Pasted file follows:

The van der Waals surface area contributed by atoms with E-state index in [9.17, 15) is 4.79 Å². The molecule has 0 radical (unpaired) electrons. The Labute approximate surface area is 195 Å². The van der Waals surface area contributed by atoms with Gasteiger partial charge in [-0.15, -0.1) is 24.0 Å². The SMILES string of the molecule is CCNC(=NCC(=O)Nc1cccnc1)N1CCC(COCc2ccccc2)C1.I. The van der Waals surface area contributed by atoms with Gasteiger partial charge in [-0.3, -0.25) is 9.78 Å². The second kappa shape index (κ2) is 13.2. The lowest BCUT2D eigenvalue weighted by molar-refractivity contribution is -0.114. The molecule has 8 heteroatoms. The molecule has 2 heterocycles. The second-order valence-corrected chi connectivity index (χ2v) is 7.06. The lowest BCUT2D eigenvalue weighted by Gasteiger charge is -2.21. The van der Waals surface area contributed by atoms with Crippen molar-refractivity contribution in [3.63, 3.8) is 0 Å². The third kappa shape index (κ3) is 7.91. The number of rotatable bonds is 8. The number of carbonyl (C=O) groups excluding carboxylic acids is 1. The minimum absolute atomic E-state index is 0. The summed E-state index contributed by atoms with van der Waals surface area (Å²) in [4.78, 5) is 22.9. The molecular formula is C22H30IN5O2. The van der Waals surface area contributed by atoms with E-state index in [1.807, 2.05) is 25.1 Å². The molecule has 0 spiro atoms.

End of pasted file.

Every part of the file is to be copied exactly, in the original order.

The van der Waals surface area contributed by atoms with E-state index in [9.17, 15) is 4.79 Å². The molecule has 0 radical (unpaired) electrons. The Labute approximate surface area is 195 Å². The van der Waals surface area contributed by atoms with Gasteiger partial charge in [-0.15, -0.1) is 24.0 Å². The SMILES string of the molecule is CCNC(=NCC(=O)Nc1cccnc1)N1CCC(COCc2ccccc2)C1.I. The van der Waals surface area contributed by atoms with Gasteiger partial charge in [-0.3, -0.25) is 9.78 Å². The second kappa shape index (κ2) is 13.2. The lowest BCUT2D eigenvalue weighted by molar-refractivity contribution is -0.114. The molecule has 8 heteroatoms. The molecule has 2 heterocycles. The second-order valence-corrected chi connectivity index (χ2v) is 7.06. The lowest BCUT2D eigenvalue weighted by Gasteiger charge is -2.21. The van der Waals surface area contributed by atoms with Crippen molar-refractivity contribution in [3.63, 3.8) is 0 Å². The third kappa shape index (κ3) is 7.91. The number of rotatable bonds is 8. The number of carbonyl (C=O) groups excluding carboxylic acids is 1. The minimum absolute atomic E-state index is 0. The summed E-state index contributed by atoms with van der Waals surface area (Å²) in [4.78, 5) is 22.9. The molecular formula is C22H30IN5O2. The van der Waals surface area contributed by atoms with E-state index in [1.807, 2.05) is 25.1 Å². The molecule has 0 spiro atoms.